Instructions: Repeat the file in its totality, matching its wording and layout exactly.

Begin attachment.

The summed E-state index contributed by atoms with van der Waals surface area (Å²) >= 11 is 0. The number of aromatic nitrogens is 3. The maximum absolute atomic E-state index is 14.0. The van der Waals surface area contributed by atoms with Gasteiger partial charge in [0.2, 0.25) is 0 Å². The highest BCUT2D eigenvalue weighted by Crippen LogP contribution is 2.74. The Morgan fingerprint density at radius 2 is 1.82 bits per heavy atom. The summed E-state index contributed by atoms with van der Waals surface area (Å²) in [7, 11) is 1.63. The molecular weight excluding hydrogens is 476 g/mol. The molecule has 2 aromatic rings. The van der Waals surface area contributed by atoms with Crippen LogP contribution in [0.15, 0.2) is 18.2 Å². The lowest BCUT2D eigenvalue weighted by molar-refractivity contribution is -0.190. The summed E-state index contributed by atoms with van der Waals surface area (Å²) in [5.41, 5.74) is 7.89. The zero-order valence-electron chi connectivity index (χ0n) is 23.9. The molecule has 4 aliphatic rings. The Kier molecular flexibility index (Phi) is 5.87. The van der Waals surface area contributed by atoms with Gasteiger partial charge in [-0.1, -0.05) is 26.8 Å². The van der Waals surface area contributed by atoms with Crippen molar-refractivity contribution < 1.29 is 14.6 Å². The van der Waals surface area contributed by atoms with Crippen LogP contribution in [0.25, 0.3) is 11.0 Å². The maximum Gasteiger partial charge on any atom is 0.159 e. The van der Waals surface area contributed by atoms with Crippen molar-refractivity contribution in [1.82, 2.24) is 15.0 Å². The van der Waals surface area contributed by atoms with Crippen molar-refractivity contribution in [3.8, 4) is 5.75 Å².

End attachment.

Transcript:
The summed E-state index contributed by atoms with van der Waals surface area (Å²) >= 11 is 0. The number of aromatic nitrogens is 3. The maximum absolute atomic E-state index is 14.0. The van der Waals surface area contributed by atoms with Gasteiger partial charge in [0.2, 0.25) is 0 Å². The highest BCUT2D eigenvalue weighted by Crippen LogP contribution is 2.74. The Morgan fingerprint density at radius 2 is 1.82 bits per heavy atom. The summed E-state index contributed by atoms with van der Waals surface area (Å²) in [7, 11) is 1.63. The molecular weight excluding hydrogens is 476 g/mol. The molecule has 2 aromatic rings. The van der Waals surface area contributed by atoms with Crippen LogP contribution in [0.15, 0.2) is 18.2 Å². The lowest BCUT2D eigenvalue weighted by molar-refractivity contribution is -0.190. The summed E-state index contributed by atoms with van der Waals surface area (Å²) in [5.41, 5.74) is 7.89. The zero-order valence-electron chi connectivity index (χ0n) is 23.9. The molecule has 4 aliphatic rings. The Kier molecular flexibility index (Phi) is 5.87. The van der Waals surface area contributed by atoms with Gasteiger partial charge in [-0.1, -0.05) is 26.8 Å². The van der Waals surface area contributed by atoms with Crippen molar-refractivity contribution < 1.29 is 14.6 Å². The van der Waals surface area contributed by atoms with Crippen LogP contribution in [0.25, 0.3) is 11.0 Å². The maximum Gasteiger partial charge on any atom is 0.159 e. The van der Waals surface area contributed by atoms with Crippen molar-refractivity contribution in [1.82, 2.24) is 15.0 Å². The van der Waals surface area contributed by atoms with Crippen molar-refractivity contribution in [3.8, 4) is 5.75 Å².